Dealing with dissent
While there are those who accept that “you cannot make an omelette without breaking eggs”, and take a pragmatic view of the capital development programme, there are those who remain opposed to any works that they perceive as not being of any tangible benefit to themselves, or their faculty. To allay such concerns, the project team, in partnership with the lead CDM-C and faculty health and safety managers, delivers a series of road-show presentations to give an appreciation of the scale and implications of the construction activity, and how it should ultimately aid the future development and success of the university.

Frequent communication with, and the direct involvement of, the relevant stakeholder representatives in the planning and design process has served to provide a sense of ownership and engagement, thereby reducing the level of opposition and number of complaints received.

In contrast to the Olympic Park development, which is essentially a brownfield site served by road, rail and waterway links, the city-centre location of the main campus location presents significant logistical challenges. Access to the southern end of the campus is restricted by a bridge traversing the A58(M), which has a vehicle gross-weight limit of 7.5 tonnes.

The campus has developed organically over the past 178 years, retaining many of the features associated with its 19th-century roots, i.e. internal roads unsuited to large construction traffic, with numerous ‘pinch points’. These can be difficult to negotiate in a car, let alone a 16m articulated vehicle, and there is a limited number of vehicle parking spaces. Delivery restrictions are commonplace, particularly affecting those sites located adjacent to the most heavily pedestrianised areas of the campus.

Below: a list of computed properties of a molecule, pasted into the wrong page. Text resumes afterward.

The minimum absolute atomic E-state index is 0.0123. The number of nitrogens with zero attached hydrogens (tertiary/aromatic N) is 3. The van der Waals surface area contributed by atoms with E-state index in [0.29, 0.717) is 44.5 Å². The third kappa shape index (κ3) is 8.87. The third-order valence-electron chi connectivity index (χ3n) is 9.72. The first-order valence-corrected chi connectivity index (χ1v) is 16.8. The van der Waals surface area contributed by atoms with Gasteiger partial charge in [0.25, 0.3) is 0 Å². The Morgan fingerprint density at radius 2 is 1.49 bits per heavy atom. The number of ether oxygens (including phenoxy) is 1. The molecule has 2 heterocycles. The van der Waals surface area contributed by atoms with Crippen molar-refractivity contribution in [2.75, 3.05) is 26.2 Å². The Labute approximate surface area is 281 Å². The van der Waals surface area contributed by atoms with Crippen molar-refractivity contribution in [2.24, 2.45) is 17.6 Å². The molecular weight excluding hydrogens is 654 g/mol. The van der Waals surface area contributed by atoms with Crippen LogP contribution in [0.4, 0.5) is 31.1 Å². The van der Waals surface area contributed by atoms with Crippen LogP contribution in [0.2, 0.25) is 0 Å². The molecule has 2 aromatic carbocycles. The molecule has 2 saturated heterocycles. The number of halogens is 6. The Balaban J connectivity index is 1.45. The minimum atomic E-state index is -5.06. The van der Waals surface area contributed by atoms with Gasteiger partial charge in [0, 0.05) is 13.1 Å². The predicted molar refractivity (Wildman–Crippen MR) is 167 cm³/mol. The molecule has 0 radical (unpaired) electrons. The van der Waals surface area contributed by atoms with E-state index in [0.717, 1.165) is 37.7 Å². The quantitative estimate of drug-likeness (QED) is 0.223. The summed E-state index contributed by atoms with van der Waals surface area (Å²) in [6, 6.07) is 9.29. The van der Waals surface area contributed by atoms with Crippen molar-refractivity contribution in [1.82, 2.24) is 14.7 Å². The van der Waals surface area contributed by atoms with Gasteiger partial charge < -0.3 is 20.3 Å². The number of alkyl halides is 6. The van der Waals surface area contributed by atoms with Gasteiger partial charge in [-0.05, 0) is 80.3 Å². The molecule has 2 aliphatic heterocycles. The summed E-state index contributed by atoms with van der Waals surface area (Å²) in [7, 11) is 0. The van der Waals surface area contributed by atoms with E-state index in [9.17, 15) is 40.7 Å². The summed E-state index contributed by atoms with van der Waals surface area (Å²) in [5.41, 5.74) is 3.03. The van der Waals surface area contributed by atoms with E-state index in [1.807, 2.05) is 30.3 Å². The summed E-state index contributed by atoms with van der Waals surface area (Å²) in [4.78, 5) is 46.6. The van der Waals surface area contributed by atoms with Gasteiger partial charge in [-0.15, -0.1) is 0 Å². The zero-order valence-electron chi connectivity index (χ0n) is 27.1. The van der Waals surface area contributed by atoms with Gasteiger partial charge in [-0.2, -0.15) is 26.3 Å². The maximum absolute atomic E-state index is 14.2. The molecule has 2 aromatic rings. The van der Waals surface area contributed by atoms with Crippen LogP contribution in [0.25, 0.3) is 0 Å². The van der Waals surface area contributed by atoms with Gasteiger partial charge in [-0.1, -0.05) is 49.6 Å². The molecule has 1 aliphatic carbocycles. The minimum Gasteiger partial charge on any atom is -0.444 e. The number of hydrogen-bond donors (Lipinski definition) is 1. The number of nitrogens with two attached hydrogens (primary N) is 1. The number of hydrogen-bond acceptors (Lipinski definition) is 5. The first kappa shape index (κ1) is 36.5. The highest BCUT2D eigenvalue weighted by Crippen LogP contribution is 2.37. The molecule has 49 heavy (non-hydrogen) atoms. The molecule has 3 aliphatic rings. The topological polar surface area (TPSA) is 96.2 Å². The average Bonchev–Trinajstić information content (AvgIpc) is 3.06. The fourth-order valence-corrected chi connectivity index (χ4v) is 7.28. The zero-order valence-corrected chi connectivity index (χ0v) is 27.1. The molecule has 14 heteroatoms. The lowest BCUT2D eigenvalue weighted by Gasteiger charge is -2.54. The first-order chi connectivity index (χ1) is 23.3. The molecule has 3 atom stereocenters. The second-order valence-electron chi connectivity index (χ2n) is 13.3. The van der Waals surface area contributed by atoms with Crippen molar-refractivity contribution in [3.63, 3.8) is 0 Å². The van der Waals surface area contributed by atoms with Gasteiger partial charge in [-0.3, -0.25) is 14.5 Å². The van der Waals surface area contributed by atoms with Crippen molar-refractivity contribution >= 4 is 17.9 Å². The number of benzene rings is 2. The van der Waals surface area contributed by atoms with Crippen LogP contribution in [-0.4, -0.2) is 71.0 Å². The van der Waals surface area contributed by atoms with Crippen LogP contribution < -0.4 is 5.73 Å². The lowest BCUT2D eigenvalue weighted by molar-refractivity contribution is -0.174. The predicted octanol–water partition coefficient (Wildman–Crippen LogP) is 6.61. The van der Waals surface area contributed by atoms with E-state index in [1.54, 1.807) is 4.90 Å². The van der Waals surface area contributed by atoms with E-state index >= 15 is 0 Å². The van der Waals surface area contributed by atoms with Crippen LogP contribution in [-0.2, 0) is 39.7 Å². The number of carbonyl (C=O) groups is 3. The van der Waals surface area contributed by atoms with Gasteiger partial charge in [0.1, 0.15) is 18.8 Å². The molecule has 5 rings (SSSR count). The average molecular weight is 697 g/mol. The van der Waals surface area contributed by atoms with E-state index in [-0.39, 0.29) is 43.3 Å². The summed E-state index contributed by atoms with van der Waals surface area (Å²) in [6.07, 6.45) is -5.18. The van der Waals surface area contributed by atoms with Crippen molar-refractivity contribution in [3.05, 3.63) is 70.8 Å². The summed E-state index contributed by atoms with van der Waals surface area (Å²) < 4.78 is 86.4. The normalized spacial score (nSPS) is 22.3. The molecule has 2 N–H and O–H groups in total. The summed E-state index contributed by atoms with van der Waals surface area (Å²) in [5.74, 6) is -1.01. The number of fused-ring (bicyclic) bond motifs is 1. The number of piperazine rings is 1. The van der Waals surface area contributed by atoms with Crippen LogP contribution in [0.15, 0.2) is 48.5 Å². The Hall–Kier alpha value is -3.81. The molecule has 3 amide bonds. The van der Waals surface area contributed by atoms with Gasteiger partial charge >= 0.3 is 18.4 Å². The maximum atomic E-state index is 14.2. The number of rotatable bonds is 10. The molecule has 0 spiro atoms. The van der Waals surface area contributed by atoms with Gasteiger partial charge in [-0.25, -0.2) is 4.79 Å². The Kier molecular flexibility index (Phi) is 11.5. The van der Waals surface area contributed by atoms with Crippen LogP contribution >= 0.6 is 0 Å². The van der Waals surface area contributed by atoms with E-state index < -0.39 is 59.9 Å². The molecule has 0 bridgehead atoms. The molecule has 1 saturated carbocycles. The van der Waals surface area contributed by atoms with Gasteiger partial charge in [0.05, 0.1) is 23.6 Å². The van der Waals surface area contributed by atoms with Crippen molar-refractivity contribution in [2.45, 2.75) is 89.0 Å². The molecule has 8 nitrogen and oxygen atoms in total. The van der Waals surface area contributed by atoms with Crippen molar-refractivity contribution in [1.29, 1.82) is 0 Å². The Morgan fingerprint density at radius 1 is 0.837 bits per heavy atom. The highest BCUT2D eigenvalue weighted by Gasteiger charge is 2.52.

In response to environmental-noise restrictions, many contractors have adopted a ‘call-off’ system for vehicles, marshalling supplier vehicles off campus and using a nominated transport coordinator to ‘call them in’ when necessary. Trained banksmen are required to be in attendance at all times to supervise construction vehicle movements adjacent to the site entrance.

The subject of vehicle parking can be emotive. It is anticipated that at the peak of construction activity, by the middle of 2010, there will be a 36-per-cent reduction in the number of parking spaces that was available pre-development. This situation will eventually be redressed by the construction of a new multi-storey car park, incorporating around 600 parking spaces, due to be completed by October 2010. However, during the interim period, a number of staff and visitors will need to find a parking space off-campus, or resort to using public transport. Such measures will not prove popular with some, who will regard the temporary loss of their parking space as a loss of privilege.